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Saudi Prince has gone ‘full gangster’, says US Senator Marco Rubio

US Senator Marco Rubio has accused Saudi Arabia’s Crown Prince Mohammed bin Salman of going “full gangster” and urged President Donald Trump’s nominee for Ambassador to Riyadh to hold the country accountable for human rights abuses.

“He’s gone full gangster,” Politico news quoted Rubio as saying on Wednesday.

The Florida Senator added that the Saudi royal was “reckless, ruthless” and “increasingly willing to test the limits of what he can get away with”.

Rubio’s remark came during retired General John Abizaid’s nomination hearing on Wednesday to be the Trump administration’s first ambassador to Saudi Arabia.

The Saudi list of offences, Rubio and other lawmakers noted during the hearing, include the killing of civilians in the US-supported conflict in Yemen, the murder of Washington Post columnist Jamal Khashoggi, the alleged torture of an American citizen and the detention of women’s rights activists.

The ambassadorial nominee however, stressed that the US relationship with the Saudis was bigger than the Crown Prince, and that the best way to change conditions in the Arab kingdom was through engagement.

“It is in our interest to make sure that the relationship is sound,” Abizaid said.

Since taking office, Trump hasn’t had an ambassador in Riyadh. He announced he would nominate Abizaid in November, after the Khashoggi killing drew outrage in Washington.

 

IANS

 

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India

Abu Dhabi Crown Prince calls Modi, Imran Khan; stresses dialogue

Abu Dhabi Crown Prince Mohammad bin Zayed al-Nahyan on Thursday called Prime Minister Narendra Modi and his Pakistani counterpart Imran Khan, stressing the importance of dialogue and communication in resolving differences.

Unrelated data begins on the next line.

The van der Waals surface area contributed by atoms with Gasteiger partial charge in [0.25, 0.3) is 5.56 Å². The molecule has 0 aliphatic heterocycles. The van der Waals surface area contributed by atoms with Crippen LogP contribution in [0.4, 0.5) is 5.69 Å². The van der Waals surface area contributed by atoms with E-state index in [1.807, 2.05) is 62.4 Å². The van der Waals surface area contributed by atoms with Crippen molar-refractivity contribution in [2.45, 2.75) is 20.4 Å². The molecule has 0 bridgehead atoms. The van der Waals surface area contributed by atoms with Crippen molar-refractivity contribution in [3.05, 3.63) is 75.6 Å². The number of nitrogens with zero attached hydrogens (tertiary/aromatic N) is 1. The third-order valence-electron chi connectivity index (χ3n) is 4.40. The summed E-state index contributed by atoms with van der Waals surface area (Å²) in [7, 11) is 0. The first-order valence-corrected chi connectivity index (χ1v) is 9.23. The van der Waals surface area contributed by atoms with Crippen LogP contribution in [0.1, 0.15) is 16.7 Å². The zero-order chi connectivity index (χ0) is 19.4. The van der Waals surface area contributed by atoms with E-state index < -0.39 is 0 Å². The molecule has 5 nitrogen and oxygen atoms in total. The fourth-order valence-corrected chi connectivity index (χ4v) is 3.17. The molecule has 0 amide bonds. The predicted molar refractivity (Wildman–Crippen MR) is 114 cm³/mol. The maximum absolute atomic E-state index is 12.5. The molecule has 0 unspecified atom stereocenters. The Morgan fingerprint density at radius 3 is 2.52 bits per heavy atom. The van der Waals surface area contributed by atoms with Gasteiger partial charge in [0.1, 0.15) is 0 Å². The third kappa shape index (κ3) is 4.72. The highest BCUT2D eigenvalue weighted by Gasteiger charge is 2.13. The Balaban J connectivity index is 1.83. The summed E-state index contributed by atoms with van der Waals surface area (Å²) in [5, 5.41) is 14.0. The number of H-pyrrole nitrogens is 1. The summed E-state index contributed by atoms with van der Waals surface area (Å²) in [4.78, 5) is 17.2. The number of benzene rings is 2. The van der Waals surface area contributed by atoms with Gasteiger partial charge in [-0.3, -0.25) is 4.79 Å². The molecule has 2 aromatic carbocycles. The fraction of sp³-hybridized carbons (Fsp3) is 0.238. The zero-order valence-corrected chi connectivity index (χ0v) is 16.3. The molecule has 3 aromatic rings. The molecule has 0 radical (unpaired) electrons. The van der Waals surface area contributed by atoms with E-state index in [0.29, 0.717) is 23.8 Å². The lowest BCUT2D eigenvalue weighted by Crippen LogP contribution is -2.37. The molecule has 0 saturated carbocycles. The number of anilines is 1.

The Crown Prince said in a tweet that he talked to Modi and Khan, and stressed the “importance of dealing wisely with recent developments and giving priority to dialogue and communication”.

The Crown Prince is also the Deputy Supreme Commander of the UAE Armed Forces.

The tweet came a day before the meet of Organisation of Islamic Cooperation (OIC) in which India — for the first time, has been invited as guest of honour at the plenary.

Tensions between India and Pakistan escalated after India struck a Jaish-e-Mohammed (JeM) terror camp in Pakistan on Tuesday following the February 14 Pulwama terror attack in which 40 CRPF personnel were killed.

Pakistan sought to target some Indian military installations next day and in the ensuing aerial fight, both countries lost a fighter jet.

Pakistan has decided to release on Friday Indian Air Force (IAF) pilot Abhinandan Varthaman, who was taken in its custody after his MiG-21 went down in Pakistan-occupied territory.

IANS

 

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India

Congress questions Modi’s move to personally receive Saudi Prince

The Congress on Wednesday questioned Prime Minister Narendra Modi’s move to personally receive Saudi Arabian Crown Prince Mohammed bin Salman who praised Pakistans “anti-terror” efforts and asked if it was Modis way of honouring the CRPF troopers killed by a suicide bomber in Kashmir.

Congress leader Randeep Singh Surjewala also asked if Modi will show courage to ask Saudi Arabia to undo their Joint Statement with Pakistan that has “virtually rejected” India’s demand for designating Jaish-e-Mohammed (JeM) chief Masood Azhar as a “global terrorist”.